ES2015 introduced the for...of loop, which combines the conciseness of forEach with the ability to break:

//iterate over the value
for (const value of ['a', 'b', 'c']) {
  console.log(value) //value
}//get the index as well, using `entries()`
for (const [index, value] of ['a', 'b', 'c'].entries()) {
  console.log(index) //index
  console.log(value) //value
}

Notice the use of const. This loop creates a new scope in every iteration, so we can safely use that instead of let.

for...in vs for...of

The difference with for...in is:

  • for...of iterates over the property values
  • for...in iterates the property names
Events

JavaScript in the browser uses an event-driven programming model. Everything starts by following an event. This section provides an introduction to JavaScript events and how event handling works.

JavaScript in the browser uses an event-driven programming model.

Everything starts by following an event.

The event could be the DOM is loaded, or an asynchronous request that finishes fetching, or a user clicking an element or scrolling the page, or the user types on the keyboard.

There are a lot of different kind of events.

Event handlers

You can respond to any event using an Event Handler, which is just a function that’s called when an event occurs.

You can register multiple handlers for the same event, and they will all be called when that event happens.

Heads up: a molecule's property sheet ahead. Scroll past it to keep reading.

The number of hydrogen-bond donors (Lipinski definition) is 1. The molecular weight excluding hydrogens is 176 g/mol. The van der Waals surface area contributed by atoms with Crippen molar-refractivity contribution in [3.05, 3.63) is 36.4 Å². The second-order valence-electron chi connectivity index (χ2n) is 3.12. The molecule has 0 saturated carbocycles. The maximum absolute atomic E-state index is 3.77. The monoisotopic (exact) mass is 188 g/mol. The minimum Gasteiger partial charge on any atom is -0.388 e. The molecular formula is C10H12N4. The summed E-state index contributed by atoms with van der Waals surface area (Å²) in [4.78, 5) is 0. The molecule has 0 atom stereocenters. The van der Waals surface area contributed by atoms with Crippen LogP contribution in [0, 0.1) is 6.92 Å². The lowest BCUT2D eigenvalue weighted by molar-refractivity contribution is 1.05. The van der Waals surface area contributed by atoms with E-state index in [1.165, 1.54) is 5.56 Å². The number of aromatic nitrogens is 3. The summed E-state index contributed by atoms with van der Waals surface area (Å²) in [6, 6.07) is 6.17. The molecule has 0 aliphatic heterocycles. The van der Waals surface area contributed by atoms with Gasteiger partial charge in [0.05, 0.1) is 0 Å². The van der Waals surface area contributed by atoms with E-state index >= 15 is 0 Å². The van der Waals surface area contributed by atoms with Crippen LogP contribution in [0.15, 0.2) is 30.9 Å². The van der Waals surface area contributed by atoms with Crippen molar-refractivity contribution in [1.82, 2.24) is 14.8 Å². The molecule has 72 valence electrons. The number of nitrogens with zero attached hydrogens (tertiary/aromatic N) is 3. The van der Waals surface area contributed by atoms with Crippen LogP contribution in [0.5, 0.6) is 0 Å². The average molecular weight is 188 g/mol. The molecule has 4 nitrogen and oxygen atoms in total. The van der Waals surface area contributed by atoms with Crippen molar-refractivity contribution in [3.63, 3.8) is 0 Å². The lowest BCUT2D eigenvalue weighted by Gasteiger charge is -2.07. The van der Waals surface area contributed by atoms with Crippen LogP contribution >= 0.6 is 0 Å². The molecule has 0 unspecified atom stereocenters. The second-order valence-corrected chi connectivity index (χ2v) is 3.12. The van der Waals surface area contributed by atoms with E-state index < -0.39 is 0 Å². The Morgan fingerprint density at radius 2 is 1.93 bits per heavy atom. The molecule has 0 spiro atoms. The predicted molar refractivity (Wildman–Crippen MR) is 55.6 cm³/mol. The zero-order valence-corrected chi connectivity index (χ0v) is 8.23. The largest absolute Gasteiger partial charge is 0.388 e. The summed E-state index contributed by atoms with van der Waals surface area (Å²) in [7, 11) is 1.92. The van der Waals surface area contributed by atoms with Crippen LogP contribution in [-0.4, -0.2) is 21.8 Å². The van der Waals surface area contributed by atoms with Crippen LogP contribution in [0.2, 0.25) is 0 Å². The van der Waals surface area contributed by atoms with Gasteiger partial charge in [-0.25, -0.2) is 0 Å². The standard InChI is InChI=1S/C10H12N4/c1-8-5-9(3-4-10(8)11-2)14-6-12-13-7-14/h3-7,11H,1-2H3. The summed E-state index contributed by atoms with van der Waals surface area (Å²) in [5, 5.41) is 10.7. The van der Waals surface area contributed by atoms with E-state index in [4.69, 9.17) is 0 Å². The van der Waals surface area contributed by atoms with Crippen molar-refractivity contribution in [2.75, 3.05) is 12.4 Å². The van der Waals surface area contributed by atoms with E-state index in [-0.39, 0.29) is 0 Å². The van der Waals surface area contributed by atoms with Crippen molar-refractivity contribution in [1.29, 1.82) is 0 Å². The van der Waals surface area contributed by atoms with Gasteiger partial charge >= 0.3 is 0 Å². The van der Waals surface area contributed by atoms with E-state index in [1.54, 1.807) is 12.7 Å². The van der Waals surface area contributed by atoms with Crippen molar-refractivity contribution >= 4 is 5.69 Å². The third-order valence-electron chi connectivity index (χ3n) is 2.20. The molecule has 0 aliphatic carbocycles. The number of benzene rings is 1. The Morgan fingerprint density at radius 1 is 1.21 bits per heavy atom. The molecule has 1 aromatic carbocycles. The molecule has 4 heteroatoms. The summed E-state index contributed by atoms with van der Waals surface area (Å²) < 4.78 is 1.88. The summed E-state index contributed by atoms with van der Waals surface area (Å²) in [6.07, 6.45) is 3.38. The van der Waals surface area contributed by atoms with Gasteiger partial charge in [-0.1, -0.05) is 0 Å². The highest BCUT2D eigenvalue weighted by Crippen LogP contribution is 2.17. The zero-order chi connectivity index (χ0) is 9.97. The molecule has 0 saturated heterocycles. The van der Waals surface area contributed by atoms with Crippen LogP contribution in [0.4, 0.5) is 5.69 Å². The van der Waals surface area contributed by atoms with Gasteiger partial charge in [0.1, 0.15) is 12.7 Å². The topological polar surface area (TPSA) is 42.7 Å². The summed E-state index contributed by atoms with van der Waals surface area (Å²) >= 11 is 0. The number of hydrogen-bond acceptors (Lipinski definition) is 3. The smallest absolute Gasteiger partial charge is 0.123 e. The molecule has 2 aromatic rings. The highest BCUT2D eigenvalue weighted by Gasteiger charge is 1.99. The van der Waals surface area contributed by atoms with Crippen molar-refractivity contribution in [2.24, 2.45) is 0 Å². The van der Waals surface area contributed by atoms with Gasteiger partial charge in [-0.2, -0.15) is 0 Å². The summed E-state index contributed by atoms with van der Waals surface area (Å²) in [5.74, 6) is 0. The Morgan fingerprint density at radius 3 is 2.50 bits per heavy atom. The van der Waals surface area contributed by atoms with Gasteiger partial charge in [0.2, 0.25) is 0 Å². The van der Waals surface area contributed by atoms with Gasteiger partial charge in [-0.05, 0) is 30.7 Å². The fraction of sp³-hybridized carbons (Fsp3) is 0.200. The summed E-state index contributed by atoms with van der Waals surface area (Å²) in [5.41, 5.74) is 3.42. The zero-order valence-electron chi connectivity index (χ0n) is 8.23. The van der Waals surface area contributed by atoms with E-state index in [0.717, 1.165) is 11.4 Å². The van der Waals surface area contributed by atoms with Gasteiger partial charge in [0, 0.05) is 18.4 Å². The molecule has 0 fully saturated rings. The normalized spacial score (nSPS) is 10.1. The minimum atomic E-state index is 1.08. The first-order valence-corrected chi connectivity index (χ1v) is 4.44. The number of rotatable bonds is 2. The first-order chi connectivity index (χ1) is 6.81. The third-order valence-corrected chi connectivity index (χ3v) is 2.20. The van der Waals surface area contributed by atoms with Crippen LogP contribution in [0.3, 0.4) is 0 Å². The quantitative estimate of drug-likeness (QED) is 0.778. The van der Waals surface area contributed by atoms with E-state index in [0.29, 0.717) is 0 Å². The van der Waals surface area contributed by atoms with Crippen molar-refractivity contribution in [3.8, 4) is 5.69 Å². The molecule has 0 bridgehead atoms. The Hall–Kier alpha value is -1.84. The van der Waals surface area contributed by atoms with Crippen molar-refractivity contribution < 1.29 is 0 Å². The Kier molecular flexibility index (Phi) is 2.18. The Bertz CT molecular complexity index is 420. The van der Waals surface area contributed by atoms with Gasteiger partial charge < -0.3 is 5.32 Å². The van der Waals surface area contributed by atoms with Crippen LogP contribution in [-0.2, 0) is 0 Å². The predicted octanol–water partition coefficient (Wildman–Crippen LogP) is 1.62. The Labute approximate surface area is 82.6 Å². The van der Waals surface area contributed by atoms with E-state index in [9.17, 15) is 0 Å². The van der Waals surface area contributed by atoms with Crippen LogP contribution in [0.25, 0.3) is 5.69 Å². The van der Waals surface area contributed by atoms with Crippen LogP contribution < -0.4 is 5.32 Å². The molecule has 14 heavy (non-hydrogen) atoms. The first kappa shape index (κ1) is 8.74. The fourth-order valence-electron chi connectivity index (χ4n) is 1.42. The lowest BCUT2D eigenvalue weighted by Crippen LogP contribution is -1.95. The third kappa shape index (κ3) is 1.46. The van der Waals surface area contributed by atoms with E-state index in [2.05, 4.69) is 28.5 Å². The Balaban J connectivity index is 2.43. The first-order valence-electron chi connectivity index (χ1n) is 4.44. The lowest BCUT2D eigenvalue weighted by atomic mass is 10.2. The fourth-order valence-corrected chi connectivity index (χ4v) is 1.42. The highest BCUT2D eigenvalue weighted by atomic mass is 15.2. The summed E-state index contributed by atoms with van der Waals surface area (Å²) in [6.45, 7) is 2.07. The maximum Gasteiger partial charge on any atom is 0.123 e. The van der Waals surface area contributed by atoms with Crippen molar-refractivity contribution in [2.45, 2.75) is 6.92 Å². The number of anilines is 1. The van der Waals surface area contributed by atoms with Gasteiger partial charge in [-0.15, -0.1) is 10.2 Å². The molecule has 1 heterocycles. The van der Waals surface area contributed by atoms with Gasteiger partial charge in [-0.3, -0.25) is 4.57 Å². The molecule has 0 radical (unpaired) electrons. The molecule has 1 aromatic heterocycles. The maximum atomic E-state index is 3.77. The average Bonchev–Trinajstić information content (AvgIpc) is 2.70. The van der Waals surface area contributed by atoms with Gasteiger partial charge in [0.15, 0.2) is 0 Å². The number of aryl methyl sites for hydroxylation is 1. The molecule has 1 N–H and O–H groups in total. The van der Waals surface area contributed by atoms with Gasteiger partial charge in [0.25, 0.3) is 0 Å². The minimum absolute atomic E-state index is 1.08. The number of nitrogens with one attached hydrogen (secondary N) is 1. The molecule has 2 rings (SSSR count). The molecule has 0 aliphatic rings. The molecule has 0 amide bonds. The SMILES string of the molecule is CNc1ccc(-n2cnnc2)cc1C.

JavaScript offers three ways to register an event handler:

Inline event handlers

This style of event handlers is very rarely used today, due to its constrains, but it was the only way in the early days of JavaScript:

<a href="site.com" onclick="dosomething();">A link</a>

DOM on-event handlers

This is common when an object has at most one event handler, as there is no way to add multiple handlers in this case:

window.onload = () => {
  //window loaded
}

It’s most commonly used when handling XHR requests:

const xhr = new XMLHttpRequest()
xhr.onreadystatechange = () => {
  //.. do something
}

You can check if an handler is already assigned to a property using if ('onsomething' in window) {}.

Using addEventListener()

This is the modern way. This method allows us to register as many handlers as we need, and it’s the most popular you will find:

window.addEventListener('load', () => {
  //window loaded
})

Note that IE8 and below do not support this, and instead used their own _attachEvent()_ API. Keep it in mind if you need to support older browsers.

Listening on different elements

You can listen on window to intercept "global" events, like the usage of the keyboard, and you can listen on specific elements to check events happening on them, like a mouse click on a button.